A business owner who just checked their financial results might ask their accountant: “How much did we gross? What’s our net?”
Both are important questions, though they have very different answers. The most significant difference is gross income is almost always larger, because it doesn’t reflect the additional expenses that result in net income. Beyond that, net income is the most widely used measure of a business’s success, while gross income offers insight into the efficiency of a business’s operations.
Both are crucial for managing your business and understanding your income. Here’s more on how they compare and how to calculate them.
What is gross income?
Gross income, also called gross profit, is the money that remains after subtracting production and distribution expenses from revenue. These expenses are typically referred to as the cost of goods sold (COGS) or, in the case of non-manufacturing companies, the cost of sales.
Gross income appears on income statements, also called profit-and-loss statements. Sales or revenue, also known as the top line, is the first entry on an income statement. Below that is the line for the cost of goods sold, and below that is gross income.
The cost of goods sold includes only expenses directly tied to the production of a company’s goods or services, such as raw materials, shipping, and labor. It excludes other costs, such as office rent, utilities, and staff payroll, often referred to as overhead or indirect expenses.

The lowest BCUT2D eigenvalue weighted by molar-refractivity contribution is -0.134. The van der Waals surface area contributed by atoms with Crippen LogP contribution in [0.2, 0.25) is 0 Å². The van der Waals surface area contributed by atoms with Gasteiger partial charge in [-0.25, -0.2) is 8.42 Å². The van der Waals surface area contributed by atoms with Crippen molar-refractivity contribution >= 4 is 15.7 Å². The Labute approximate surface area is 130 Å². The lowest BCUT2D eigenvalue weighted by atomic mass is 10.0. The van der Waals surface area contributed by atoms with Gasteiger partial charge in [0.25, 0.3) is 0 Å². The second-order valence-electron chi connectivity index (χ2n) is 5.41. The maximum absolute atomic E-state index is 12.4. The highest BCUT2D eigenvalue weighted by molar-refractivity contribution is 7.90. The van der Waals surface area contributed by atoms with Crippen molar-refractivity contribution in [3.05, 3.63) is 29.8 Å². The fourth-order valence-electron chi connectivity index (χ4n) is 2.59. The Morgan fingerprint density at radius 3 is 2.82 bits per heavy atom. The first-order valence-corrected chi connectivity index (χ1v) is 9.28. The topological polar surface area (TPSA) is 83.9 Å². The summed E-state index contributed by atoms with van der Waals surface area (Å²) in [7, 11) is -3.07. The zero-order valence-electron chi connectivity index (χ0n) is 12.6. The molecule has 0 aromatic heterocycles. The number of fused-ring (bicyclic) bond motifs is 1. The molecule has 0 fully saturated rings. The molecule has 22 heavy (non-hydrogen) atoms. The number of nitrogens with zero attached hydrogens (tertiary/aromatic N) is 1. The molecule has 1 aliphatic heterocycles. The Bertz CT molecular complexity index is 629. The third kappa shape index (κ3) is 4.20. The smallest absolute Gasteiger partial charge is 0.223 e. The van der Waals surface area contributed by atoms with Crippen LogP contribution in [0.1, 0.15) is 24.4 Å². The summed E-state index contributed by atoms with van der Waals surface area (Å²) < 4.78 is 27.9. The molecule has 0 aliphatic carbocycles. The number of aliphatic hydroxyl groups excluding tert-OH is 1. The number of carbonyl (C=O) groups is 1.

Because gross income focuses on the costs directly associated with production, it serves as an indicator of productivity—a widget manufacturer can gauge its efficiency at making widgets, and an apparel retailer can see how well it sells its inventory, for example.
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How to calculate gross income
Calculate a business’s gross income using simple subtraction:
Revenue (or Sales) − Cost of Goods Sold (COGS) = Gross Income
Imagine a widget manufacturer with $50 million in annual sales and cost of goods sold of $25 million. Its annual gross income, therefore, is $25 million:
$50 million − $25 million = $25 million
A breakdown of the manufacturer’s cost of goods sold might look like this (in millions of dollars):
The gross margin is gross income divided by revenue. It’s expressed as a percentage, in this case, 50%. Businesses often analyze trends in their gross margins and compare them against their competition.
Businesses may want to be clear when referring to what they “grossed,” because this term may mean gross receipts, which is comparable to total sales or revenue, not gross income.
For an individual, gross income is wages and salary before any deductions, tax withholding, and pretax contributions to retirement or health care savings plans. Individual gross income also can include income from pensions, annuities, investment gains and dividends, and rental income.
Here’s how an individual might calculate annual gross income: